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Stefan Hell, Prof. Dr. Dr. h.c.

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Stefan W. Hell received his doctorate in physics from the University of Heidelberg in 1990. From 1991 to 1993, he worked in Heidelberg at the European Molecular Biology Laboratory, followed by a three-and-a-half-year stay at the University of Turku, Finland. In 1997, he was appointed leader of a junior research group at the Max Planck Institute for Biophysical Chemistry in Göttingen. In 2002, with his appointment as a Director at the institute, Hell established the department of NanoBiophotonics. Since 2004, he has also led a group, the Optical Nanoscopy Division, at the German Cancer Research Center (DKFZ) in Heidelberg. Stefan Hell has been the recipient of numerous awards for his research, including the 10th German Future Prize in 2006 and the Leibniz Prize as well as the Lower Saxony State Award in 2008. In 2009, he received the Otto Hahn Prize in Physics, followed in 2011 by the Hansen Family Award, the Körber European Science Prize, the Meyenburg Prize and the Gothenburg Lise Meitner Prize. He was additionally awarded a doctor honoris causa in medicine by the University of Turku, Finland, in 2009.

In 2014, Stefan Hell has been awarded the Nobel Prize in Chemistry together with Eric Betzig and William E. Moerner.

  • Video: Fluorescence is a State of Mind

    How to break a fundamental law of physics and win a Nobel Prize to boot. Stefan Hell explains super-resolved fluorescence microscopy for which he shared the 2014 Nobel Prize in chemistry.
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  • Four questions for Professor Stefan Hell on the subject of FOM 2015

    For Professor Stefan Hell, who won the Nobel Prize for Chemistry in 2014 for the development of super-resolved fluorescence microscopy and the development of STED microscopy, the Focus on Microscopy conference has a very special significance. It was at the very first FOM 1998 in Sydney where Hell gave one of his first lectures on super-resolution, entitled "Super-resolution through 4Pi-confocal microscopy in cellular imaging".
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  • Video Interview with Stefan Hell, the Inventor of Super-Resolution

    Professor Stefan Hell is director at the Max Planck Institute for Biophysical Chemistry and head of the department of NanoBiophotonics in Goettingen and widely considered as the father of super-resolution. His inventions of 4Pi and STED microscopy were turned into the first commercial super-resolution microscopes available by Leica Microsystems in 2004 and 2007.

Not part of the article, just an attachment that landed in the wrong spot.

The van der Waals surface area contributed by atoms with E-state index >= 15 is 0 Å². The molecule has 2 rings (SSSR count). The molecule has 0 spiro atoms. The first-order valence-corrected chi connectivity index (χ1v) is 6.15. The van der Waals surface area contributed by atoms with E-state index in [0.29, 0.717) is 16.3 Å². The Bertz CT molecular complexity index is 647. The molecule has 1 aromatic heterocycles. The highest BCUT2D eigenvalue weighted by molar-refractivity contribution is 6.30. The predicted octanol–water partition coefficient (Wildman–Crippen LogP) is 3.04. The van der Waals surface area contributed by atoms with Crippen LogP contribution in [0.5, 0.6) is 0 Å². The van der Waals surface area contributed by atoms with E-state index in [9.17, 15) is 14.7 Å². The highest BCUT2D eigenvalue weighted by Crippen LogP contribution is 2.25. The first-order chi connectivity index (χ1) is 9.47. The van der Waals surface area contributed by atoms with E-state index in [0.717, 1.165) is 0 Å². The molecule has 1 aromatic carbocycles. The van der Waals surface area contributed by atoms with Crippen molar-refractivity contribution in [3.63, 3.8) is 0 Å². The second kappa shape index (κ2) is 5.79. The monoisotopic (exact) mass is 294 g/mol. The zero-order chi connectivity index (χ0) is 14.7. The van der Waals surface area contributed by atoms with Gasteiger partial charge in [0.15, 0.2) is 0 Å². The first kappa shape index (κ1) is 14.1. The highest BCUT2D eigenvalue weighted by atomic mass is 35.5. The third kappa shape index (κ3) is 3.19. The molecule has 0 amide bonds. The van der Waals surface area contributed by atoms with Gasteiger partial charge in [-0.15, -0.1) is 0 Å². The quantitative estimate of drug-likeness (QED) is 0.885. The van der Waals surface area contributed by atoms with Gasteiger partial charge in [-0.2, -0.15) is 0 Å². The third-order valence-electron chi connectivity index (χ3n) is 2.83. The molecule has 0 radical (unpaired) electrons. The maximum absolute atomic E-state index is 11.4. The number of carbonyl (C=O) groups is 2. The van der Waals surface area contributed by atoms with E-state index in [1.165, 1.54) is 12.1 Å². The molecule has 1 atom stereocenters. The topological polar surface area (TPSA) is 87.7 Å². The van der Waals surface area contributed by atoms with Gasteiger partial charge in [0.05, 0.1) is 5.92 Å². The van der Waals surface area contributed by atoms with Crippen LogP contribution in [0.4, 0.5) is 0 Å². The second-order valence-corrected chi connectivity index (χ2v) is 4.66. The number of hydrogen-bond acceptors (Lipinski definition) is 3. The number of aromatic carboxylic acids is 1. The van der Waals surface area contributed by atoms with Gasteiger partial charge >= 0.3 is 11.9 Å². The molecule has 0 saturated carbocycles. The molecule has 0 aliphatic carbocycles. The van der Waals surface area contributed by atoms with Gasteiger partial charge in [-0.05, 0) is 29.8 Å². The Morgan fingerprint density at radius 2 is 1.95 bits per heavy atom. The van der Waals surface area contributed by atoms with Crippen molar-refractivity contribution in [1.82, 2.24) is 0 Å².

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  • Video Talk on Super-Resolution: Overview and Stimulated Emission Depletion (STED) Microscopy

    Historically, light microscopy has been limited in its ability to resolve closely spaced objects, with the best microscopes only able to resolve objects separated by 200 nm or more. This limit is known as the diffraction limit. In the last twenty years, a number of techniques have been developed that allow resolution beyond the diffraction limit.
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  • Abstracts of the 2nd European Super-Resolution User-Club Meeting

    The 2nd meeting of the Leica Super-resolution User club was held from September 25 to 27, 2012 in collaboration with the Science for Life Laboratory at the Karolinska Institute, Stockholm, Sweden. With a mixture of engaging talks by key experts in the field of super-resolution microscopy and stimulating discussion sessions, the meeting proved as popular as last year’s event, attracting a wide range of scientists interested in both confocal and widefield super-resolution and sample preparation techniques.
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  • Sharp Live Images from the Mouse Brain

    To explore the most intricate structures of the brain in order to decipher how it functions – Stefan Hell’s team of researchers at the Max Planck Institute for Biophysical Chemistry in Göttingen has made a significant step closer to this goal. Using the STED microscopy developed by Hell, the scientists have, for the first time, managed to record detailed live images inside the brain of a living mouse.
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  • Webinar: Super-Resolution

    In 1873, Ernst Abbe developed a theory that defined the limit of resolution of the light microscope. Following suit from astronomy, Abbe defined resolution as the ability to resolve, as separate, two point sources of light. The Abbe limit of 200–300 nm is based upon the ability of the light microscope to collect only a subset of spatial frequencies and the physiological properties of the human eye.
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